The Health Risks of Hormone Treated Beef and Milk
Many cattle are given hormones–whether to make them grow faster for slaughter or to increase their milk production. Expediting cows’ growth and milking capacity yields more profit for agricultural companies, but they may be passing on a hidden cost–at the expense of consumers’ health.
There are a number of hormones used in cattle, including natural hormones like testosterone and progesterone, but also synthetic hormones such as Zeranol, Melengestrol, Trenbolone, and rBGH. These hormones can be found in the beef and milk we consume.
Although their use has been approved by the USDA and FDA, there have been increasing concerns about the public health costs of widespread hormonal consumption. At the heart of these concerns is the possibility that consumption of meat and milk that have been treated with hormones and contain hormones residues may interfere with human hormonal balance, potentially causing reproductive problems, developmental problems, and certain types of cancer.
Who’s At Risk From Hormone Treated Beef and Milk?
Human fetuses, children, and pregnant women are thought to be most susceptible to the health risks of hormonally treated beef and milk–as their hormonal balances are more easily thrown into disequilibrium. For example, young girls may experience an earlier onset of puberty than normal due to hormones in the food they consume, putting them at greater risk for breast cancer. Read more about rBGH, rBST, and the health risks of milk produced with these hormones.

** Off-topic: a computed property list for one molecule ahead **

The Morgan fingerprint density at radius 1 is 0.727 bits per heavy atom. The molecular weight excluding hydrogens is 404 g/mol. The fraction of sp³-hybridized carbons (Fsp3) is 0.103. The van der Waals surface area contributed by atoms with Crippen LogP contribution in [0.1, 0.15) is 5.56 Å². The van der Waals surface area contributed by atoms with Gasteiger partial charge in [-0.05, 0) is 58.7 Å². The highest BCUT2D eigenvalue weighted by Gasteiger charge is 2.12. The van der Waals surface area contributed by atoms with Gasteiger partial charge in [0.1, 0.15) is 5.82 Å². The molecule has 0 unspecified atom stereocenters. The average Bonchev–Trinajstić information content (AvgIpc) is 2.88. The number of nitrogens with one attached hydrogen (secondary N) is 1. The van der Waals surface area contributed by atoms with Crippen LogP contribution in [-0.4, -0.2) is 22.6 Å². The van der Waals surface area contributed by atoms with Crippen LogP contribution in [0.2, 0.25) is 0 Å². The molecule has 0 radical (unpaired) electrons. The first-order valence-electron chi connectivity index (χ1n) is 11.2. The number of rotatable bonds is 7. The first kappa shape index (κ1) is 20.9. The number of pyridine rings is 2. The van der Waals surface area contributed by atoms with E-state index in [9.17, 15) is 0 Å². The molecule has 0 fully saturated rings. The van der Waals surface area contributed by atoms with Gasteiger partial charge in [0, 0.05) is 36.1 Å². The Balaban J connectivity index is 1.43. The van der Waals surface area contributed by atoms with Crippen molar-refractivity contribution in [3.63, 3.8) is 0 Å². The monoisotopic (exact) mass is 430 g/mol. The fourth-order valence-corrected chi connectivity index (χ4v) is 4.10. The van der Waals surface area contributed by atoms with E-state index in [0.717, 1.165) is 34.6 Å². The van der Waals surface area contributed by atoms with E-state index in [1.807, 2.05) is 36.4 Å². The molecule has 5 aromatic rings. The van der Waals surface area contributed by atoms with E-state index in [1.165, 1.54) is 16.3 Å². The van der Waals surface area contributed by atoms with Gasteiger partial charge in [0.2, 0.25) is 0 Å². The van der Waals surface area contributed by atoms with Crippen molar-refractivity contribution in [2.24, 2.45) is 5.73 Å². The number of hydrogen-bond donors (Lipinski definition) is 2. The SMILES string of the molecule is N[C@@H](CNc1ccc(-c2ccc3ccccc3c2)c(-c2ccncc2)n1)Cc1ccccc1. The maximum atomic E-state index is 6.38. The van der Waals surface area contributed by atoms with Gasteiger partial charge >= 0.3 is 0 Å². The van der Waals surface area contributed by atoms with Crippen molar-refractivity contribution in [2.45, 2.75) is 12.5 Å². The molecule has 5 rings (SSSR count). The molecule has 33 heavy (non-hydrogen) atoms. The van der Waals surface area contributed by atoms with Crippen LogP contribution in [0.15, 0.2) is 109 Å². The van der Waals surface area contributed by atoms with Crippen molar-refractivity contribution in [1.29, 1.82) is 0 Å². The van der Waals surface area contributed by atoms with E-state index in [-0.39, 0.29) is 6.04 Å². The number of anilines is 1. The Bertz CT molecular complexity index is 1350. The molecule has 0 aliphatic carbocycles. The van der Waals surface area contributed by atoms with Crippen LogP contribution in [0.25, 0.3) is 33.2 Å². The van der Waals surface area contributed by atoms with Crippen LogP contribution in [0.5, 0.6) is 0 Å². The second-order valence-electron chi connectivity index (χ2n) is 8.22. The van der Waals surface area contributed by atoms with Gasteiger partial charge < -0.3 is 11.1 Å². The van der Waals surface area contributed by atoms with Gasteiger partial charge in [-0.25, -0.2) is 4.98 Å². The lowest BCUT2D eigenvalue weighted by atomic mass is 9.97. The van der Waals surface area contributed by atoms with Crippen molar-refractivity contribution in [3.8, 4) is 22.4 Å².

Environmental Impacts of Hormone Use in Cows
There’s also growing concern about the environmental effects of treating cattle with hormones. Hormones are secreted into cows’ manure and from there may be carried into the water supply, impacting local ecosystems. Studies have shown that reproduction and gender in fish, in particular, are disrupted by the presence of these hormones.
The consequences of using these hormones has yet to be fully determined, but there is a growing body of evidence to suggest that they may have adverse effects on the health of humans and animals that ingest them. The European Union has already banned their use and put a wholesale embargo on meat produced in the United States. Many domestic farms are following suit, but there are powerful interests that have a great deal at stake and are working to ensure that there is not a legal ban in the U.S.
[photocredit: Canadian Health Coalition; Lily’s Animal Blog]